“I want to see them treated as I would want my own family treated,” said Dallas County Judge Clay Jenkins, the county's top elected official, adding that he visited the family Thursday night to personally apologize for the way the situation has been handled. “We are making efforts to make sure that their accommodations and their comfort improves.”
Duncan is being treated at Texas Health Presbyterian Hospital Dallas, which said on Friday that he remained in serious condition. He arrived in the U.S. on Sept. 20 from Liberia to visit family members living in Texas. The New York Times has reported that four days before his trip he helped carry a pregnant woman near the capital city of Monrovia who was convulsing from the disease.
Hospital officials have said a communication breakdown was responsible for clinicians releasing Duncan after he came to the emergency department on the evening of Sept. 25, only to be admitted and placed in isolation on Sept. 28 after his symptoms worsened.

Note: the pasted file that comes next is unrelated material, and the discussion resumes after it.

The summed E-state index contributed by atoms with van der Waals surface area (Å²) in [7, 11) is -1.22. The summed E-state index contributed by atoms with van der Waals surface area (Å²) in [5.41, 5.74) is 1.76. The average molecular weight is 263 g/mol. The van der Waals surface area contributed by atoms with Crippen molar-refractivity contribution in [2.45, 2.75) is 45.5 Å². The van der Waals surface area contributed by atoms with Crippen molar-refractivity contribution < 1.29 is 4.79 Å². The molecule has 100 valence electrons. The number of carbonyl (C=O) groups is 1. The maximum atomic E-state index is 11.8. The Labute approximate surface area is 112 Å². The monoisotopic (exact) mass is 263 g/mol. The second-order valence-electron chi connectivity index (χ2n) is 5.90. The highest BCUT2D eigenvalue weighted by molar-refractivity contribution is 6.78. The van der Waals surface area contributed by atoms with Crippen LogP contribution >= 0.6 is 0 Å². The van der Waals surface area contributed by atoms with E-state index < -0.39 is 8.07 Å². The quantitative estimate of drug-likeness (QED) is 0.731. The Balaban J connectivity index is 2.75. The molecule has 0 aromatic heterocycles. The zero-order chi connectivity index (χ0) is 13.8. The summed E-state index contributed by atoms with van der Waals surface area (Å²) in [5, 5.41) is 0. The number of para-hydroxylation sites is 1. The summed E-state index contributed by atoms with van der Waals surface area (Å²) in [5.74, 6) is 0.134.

Texas Health Resources, the parent company of the hospital, issued a statement late Thursday providing new details regarding Duncan's initial visit to the emergency department.
In it they state that Duncan, when asked, said he had not been in contact with anyone sick in Africa, and that a nurse did enter his travel information into the hospital's electronic health-record system but that separate workflows for doctors and nurses prevented physicians from seeing the information.
“Protocols were followed by both the physician and the nurses,” the statement read. “However, we have identified a flaw in the way the physician and nursing portions of our electronic health records interacted in this specific case.”
Duncan is the first positive diagnosis for Ebola made in the U.S. More than 6,500 people throughout Guinea, Liberia, Nigeria, Senegal and Sierra Leone have been infected since March, according to the World Health Organization, which has resulted in more than 3,000 deaths.
Follow Steven Ross Johnson on Twitter: @MHsjohnson